Monday, August 30, 2010

They had it coming

The Pebble Partnership, proponents of what might be the most obscene mine around, is about as slimy a corporation as it gets.  In their never-ending quest to down play the fact that the Pebble Mine would completely destroy one of the most productive fisheries in the state, they've been sponsoring every public event in Alaska, including the state fair (click to enlarge, and pay special attention to the eye):

Sunday, August 29, 2010

The Wife turns "old"

**updated with biggun dolly pictures**

I turned 30 last year and, ever since my 22nd birthday (which was an unmitigated disaster I don't care to relive), no birthday has given me pause.  I think I aged a bit going from 18 to 24, but have stayed about the same ever since--give or take a few gray hairs, of course.

Yesterday was The Wife's birthday.  She insists that it wasn't a big deal; I think it got to her a bit.  She had been anxious all week.  After changing our birthday celebration plans a few too many times, we finally settled on a float trip with our good friends Megan and Doug.  What better way to turn 30 than on the river?
After a lazy morning and a beluga-filled drive down the Peninsula, we finally rigged up and started down the river.  The Wife quickly set the day's pace:
I spent the majority of the day behind the oars with The Wife and Megan at the front of the boat and Doug and Karta at the back.  About two-thirds of the way through fighting this first fish Karta worked her way onto the edge of the boat and, in the excitement of it all, slithered into the water.  It was quite the shit show.  After dragging her back into the boat we were sure to keep a closer eye on her for the rest of the day.

There were sockeye everywhere.  Any half-decent riffle was covered in spawning salmon, and in between the thousands of red monsters were hundreds of rainbow and dolly varden.  Here's Doug with one of the many rainbows caught on the day:
Among the crew, we fished an FMF, flesh patterns, and a few different beads.  If you could get a decent dead drift through a riffle with the right bead, your odds of hooking up were quite good.  Here's Megan getting schooled by a sockeye:
Dolly varden were the most commonly-caught fish (for me at least), with rainbow in a close second.  However, we also caught a fair number of sockeye and one coho, which was nice and bright:
Me playing guide for The Wife:
The rain was more or less constant throughout the day, which came at no real surprise and only briefly escalated above a mere annoyance.  People in Alaska like to complain about the weather, but if the fish are biting the weather can do whatever it wants, I figure.
There were a number of very good fish caught on the day, with rainbows over 20 inches and some very large dollies.  Of course, the best two non-salmon--a dolly varden I caught that was upward of 26 inches and one that The Wife caught that wasn't quite as long but was even heavier--came to net long after our camera gave the "change battery pack" signal.  Fortunately, Megan and Doug had a working camera so they were able to capture the rest of the day:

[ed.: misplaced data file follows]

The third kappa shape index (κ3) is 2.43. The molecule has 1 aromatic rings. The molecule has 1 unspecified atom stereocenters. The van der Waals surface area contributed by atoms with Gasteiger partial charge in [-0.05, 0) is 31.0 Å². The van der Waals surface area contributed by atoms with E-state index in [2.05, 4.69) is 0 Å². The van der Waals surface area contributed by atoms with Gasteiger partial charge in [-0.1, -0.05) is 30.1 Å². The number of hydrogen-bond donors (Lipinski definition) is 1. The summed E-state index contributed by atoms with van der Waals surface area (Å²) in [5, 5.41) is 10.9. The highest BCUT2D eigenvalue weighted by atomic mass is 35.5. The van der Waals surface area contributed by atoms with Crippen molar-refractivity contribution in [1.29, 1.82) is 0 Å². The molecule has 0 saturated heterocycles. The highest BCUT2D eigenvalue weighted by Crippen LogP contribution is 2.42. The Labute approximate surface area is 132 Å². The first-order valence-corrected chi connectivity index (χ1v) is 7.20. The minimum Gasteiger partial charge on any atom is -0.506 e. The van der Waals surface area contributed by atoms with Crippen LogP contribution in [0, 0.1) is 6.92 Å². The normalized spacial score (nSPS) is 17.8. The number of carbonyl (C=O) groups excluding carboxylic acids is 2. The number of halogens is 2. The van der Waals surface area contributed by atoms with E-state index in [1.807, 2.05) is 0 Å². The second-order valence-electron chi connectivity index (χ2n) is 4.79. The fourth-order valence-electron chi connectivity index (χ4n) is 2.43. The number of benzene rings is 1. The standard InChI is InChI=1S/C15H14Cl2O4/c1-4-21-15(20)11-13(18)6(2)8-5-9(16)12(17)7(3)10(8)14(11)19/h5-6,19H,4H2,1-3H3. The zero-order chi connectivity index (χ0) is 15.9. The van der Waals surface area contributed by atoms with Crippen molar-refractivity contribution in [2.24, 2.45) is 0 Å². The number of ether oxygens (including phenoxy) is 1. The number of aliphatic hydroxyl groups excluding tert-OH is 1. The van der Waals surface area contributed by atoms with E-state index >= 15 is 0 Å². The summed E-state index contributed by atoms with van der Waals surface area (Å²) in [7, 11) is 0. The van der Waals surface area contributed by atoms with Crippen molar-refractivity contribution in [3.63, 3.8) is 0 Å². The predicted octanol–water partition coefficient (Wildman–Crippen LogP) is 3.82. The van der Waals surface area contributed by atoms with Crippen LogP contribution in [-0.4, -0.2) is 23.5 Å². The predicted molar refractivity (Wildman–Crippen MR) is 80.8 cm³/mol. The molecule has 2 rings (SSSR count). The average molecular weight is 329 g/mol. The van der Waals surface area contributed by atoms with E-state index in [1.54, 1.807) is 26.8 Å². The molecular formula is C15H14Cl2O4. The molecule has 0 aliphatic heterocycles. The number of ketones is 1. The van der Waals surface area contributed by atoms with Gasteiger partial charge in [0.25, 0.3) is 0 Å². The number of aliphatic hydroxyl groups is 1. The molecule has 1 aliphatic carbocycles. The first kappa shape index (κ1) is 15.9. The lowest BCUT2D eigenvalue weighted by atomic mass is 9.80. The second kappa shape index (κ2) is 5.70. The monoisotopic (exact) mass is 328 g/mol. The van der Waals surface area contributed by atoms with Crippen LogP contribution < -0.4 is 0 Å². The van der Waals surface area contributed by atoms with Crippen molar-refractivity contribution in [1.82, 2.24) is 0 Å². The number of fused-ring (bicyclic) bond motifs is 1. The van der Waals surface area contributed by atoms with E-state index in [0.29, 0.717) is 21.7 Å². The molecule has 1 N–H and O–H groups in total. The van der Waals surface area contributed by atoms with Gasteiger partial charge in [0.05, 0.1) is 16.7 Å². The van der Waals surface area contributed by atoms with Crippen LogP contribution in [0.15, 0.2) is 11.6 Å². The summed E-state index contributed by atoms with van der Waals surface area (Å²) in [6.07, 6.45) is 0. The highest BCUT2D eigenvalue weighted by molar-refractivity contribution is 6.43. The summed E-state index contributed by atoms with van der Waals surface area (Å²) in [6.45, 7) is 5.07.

And the birthday girl:

Tuesday, August 17, 2010

Put this in the "The Wife's job is better than mine" category

While I was slaving away this past week behind a desk, The Wife was posing as a client for the Bristol Bay Fly Fishing Academy.

She calls this "work."  And while that's debatable, the Academy is a pretty cool program that helps young locals learn the tools of the guiding trade and (hopefully) find work with local lodges and outfitters.  They needed someone to act as a client for the guides-in-training, which is where The Wife comes in.

From the Bristol Bay Fly Fishing Academy website:
Most people who visit Bristol Bay want to fish. And most of them want to fish with a local, home-grown guide who knows the waters, the wildlife, the people and the way of life here. That’s why we’re training the region’s young people to explore careers as guides – so they might stay in the region, earn a prosperous living, advocate for the health of the watershed and offer visitors an authentic experience of one of our country’s most special natural places.
Of course, if they're gainfully employed in the sport fishing industry, they're less likely to advocate for the development of a huge copper mine that would destroy local sport fishing.

Thursday, August 12, 2010

Back in Alaska

Both my camera and The Wife are out of town for the week.  I meant to download some pictures from last week and do a trip report of sorts from my recent trip back to Oregon, but forgot.  Suffice it to say that small stream fishing in a high desert ponderosa forest is every bit as awesome as it's cracked up to be.  The Wife being gone sucks though.

Back in Alaska, the fish are in--pinks out the wazoo, coho, chums. . .  Karta found a giant Chinook carcass yesterday.  Maybe 40 pounds.  There's something about bushwhacking along the salmon-lined banks of a deafening river in griz country that makes you feel alive.  Stepping around heaping piles of bear shit when you can't see or hear past your nose makes you keep your trigger finger at the ready, if nothing else.  I think I'll wait until I have a more responsible companion than Karta before going back there again.  You know, someone who carries their own bear deterrent instead of acting as an attractant.